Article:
Elusive night parrot a chance discovery
The known distribution of a rare Australian parrot continues to grow with its rediscovery in the Great Sandy Desert.
Sightings of the night parrot have been rare in the past 100 years and it was only after 2013, with significant evidence of the birds’ existence in Western Queensland, researchers began to learn more about the habitat and life of the elusive species.
There were sightings near Lake Eyre and by Kimberley bird watchers in the East Murchison in WA earlier this year.
Now the Paruku rangers, based out of the remote community of Mulan some 600km south of Kununurra and near Lake Gregory, have revealed photo and audio recordings of what seems to be night parrots. In July the rangers were working with WWF Australia Kimberley program manager Alexander Watson and Neil Hamaguchi from Environs Kimberley doing bilby surveys when they made the discovery.
After reviewing the 40 to 50 photos off one of their colour photo camera traps, the group spotted an animal which didn’t resemble the dingoes and camels they usually got images of.
Dr Watson said they couldn’t believe what they saw. “The feeling was great,” he said. “Lucky we bought cameras that were in colour, it was a night parrot, you could see the yellow belly.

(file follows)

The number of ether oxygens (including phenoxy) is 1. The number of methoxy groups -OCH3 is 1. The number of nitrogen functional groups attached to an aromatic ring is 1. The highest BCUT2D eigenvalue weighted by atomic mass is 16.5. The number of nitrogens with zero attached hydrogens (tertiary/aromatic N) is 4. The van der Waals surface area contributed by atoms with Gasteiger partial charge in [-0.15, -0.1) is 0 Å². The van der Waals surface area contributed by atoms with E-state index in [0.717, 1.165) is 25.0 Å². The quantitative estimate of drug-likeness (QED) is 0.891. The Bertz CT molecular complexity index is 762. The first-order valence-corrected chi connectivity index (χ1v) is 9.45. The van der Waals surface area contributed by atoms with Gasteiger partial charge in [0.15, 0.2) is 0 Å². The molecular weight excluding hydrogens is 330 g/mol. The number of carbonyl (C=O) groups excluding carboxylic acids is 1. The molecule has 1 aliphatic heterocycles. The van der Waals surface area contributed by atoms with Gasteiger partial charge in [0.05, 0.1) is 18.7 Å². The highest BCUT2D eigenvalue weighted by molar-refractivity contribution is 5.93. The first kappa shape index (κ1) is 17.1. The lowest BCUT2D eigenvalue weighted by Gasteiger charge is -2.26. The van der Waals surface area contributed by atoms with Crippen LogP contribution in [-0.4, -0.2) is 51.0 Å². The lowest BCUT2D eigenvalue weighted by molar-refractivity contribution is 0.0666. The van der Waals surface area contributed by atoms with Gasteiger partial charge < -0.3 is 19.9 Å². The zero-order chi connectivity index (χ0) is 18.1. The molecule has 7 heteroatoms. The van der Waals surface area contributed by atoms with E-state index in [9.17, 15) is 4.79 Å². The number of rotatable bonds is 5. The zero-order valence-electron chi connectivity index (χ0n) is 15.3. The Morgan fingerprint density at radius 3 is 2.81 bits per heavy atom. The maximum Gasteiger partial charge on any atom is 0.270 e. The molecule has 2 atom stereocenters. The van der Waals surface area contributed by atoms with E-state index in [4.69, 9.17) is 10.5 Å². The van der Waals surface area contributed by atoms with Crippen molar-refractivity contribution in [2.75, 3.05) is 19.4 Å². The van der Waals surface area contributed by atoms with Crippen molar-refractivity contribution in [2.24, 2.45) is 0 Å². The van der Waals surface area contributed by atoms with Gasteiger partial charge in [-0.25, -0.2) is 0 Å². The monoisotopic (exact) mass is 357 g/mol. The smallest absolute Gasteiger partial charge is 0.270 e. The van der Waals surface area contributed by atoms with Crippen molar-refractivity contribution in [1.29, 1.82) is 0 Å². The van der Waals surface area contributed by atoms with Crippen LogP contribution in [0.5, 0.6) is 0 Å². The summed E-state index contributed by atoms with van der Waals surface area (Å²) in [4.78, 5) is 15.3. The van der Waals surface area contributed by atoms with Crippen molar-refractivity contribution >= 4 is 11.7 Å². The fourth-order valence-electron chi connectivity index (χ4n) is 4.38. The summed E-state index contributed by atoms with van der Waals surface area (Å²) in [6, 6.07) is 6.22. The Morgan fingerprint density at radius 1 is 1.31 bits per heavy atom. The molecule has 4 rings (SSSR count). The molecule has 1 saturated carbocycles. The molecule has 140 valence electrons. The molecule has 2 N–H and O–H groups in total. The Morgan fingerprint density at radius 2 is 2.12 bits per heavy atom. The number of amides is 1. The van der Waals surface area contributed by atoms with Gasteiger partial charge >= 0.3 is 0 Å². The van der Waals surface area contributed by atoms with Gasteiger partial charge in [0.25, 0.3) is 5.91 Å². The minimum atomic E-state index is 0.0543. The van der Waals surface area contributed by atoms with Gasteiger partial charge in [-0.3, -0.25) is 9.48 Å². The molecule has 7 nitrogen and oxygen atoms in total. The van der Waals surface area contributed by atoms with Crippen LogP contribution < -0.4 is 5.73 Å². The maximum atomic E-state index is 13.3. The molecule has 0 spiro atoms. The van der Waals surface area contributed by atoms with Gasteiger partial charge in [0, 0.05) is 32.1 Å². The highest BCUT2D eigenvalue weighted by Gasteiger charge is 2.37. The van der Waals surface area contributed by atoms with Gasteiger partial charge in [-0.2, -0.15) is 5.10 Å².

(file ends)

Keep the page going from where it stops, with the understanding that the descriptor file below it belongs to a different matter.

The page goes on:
“While the image may be a little blurry, the colours, shape, habitat and time the bird was photographed makes us extremely confident the rangers have photographed a night parrot.”
The rangers went back into the field a few weeks ago to verify the sighting. Taking some sound equipment they were able to record the whistle of the parrot.
Traditional owner Hanson Pye said his grandfather used to tell stories about the bird.
“I remember my grandfather telling me that one day I’ll see it, but this bird is very clever and only comes out at night,” he said.
“It wobbles around when walking and comes out to eat the seed from the plants at night time.”
There are traditional songs and stories about the bird; however, they aren’t known by many and are said to be sacred.
Paruku ranger co-ordinator Jamie Brown also heard about the bird from elders and his grandmother, as well as through ecological conferences.
“(My grandmother) knows this bird and remembers hearing them and seeing them as a child, so we know that the night parrot has existed in this area,” he said.
“Now that we have the evidence that the parrot is in the area, we need support for more rangers to manage fire in the region and the threat of feral predators like cats to keep this habitat safe.”
Dr Watson said there would now be a focus on how best to conduct fire management to protect the birds.
The team of Erin Flynn, Hanson Pye, Jamie Brown, Lachlan Johns, Neil Hamaguchi and Alexander Watson who have been recording audio of night parrots.
A camera trap image of a night parrot.